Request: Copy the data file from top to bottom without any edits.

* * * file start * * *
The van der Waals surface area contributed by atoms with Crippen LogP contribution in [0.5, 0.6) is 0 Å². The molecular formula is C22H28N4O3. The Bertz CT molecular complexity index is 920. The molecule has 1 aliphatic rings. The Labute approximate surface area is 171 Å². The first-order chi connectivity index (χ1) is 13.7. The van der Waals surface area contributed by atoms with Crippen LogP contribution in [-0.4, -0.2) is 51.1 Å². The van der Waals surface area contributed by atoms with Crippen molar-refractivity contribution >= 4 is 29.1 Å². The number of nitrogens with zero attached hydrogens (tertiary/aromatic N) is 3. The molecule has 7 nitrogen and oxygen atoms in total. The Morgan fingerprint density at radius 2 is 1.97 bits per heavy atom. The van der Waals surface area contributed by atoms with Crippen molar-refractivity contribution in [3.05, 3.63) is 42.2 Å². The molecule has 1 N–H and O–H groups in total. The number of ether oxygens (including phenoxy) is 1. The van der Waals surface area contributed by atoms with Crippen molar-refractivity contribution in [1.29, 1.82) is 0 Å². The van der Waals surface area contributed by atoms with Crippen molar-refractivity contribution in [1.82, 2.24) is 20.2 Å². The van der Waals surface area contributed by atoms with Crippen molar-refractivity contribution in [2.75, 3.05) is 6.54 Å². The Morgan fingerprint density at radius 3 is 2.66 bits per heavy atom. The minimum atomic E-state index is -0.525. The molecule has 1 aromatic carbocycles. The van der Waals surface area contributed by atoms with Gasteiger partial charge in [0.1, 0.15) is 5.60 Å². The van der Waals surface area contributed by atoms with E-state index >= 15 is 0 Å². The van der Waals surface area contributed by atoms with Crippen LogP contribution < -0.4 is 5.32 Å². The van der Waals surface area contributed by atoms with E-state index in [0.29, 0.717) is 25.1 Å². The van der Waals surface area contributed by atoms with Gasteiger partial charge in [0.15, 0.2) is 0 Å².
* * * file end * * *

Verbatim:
The van der Waals surface area contributed by atoms with Crippen LogP contribution in [0.5, 0.6) is 0 Å². The molecular formula is C22H28N4O3. The Bertz CT molecular complexity index is 920. The molecule has 1 aliphatic rings. The Labute approximate surface area is 171 Å². The first-order chi connectivity index (χ1) is 13.7. The van der Waals surface area contributed by atoms with Crippen LogP contribution in [-0.4, -0.2) is 51.1 Å². The van der Waals surface area contributed by atoms with Crippen molar-refractivity contribution >= 4 is 29.1 Å². The number of nitrogens with zero attached hydrogens (tertiary/aromatic N) is 3. The molecule has 7 nitrogen and oxygen atoms in total. The Morgan fingerprint density at radius 2 is 1.97 bits per heavy atom. The van der Waals surface area contributed by atoms with Crippen molar-refractivity contribution in [3.05, 3.63) is 42.2 Å². The molecule has 1 N–H and O–H groups in total. The number of ether oxygens (including phenoxy) is 1. The van der Waals surface area contributed by atoms with Crippen molar-refractivity contribution in [1.29, 1.82) is 0 Å². The van der Waals surface area contributed by atoms with Crippen molar-refractivity contribution in [1.82, 2.24) is 20.2 Å². The van der Waals surface area contributed by atoms with Crippen molar-refractivity contribution in [2.75, 3.05) is 6.54 Å². The Morgan fingerprint density at radius 3 is 2.66 bits per heavy atom. The minimum atomic E-state index is -0.525. The molecule has 1 aromatic carbocycles. The van der Waals surface area contributed by atoms with Gasteiger partial charge in [0.1, 0.15) is 5.60 Å². The van der Waals surface area contributed by atoms with E-state index >= 15 is 0 Å². The van der Waals surface area contributed by atoms with Crippen LogP contribution < -0.4 is 5.32 Å². The van der Waals surface area contributed by atoms with E-state index in [0.29, 0.717) is 25.1 Å². The van der Waals surface area contributed by atoms with Gasteiger partial charge in [0.15, 0.2) is 0 Å².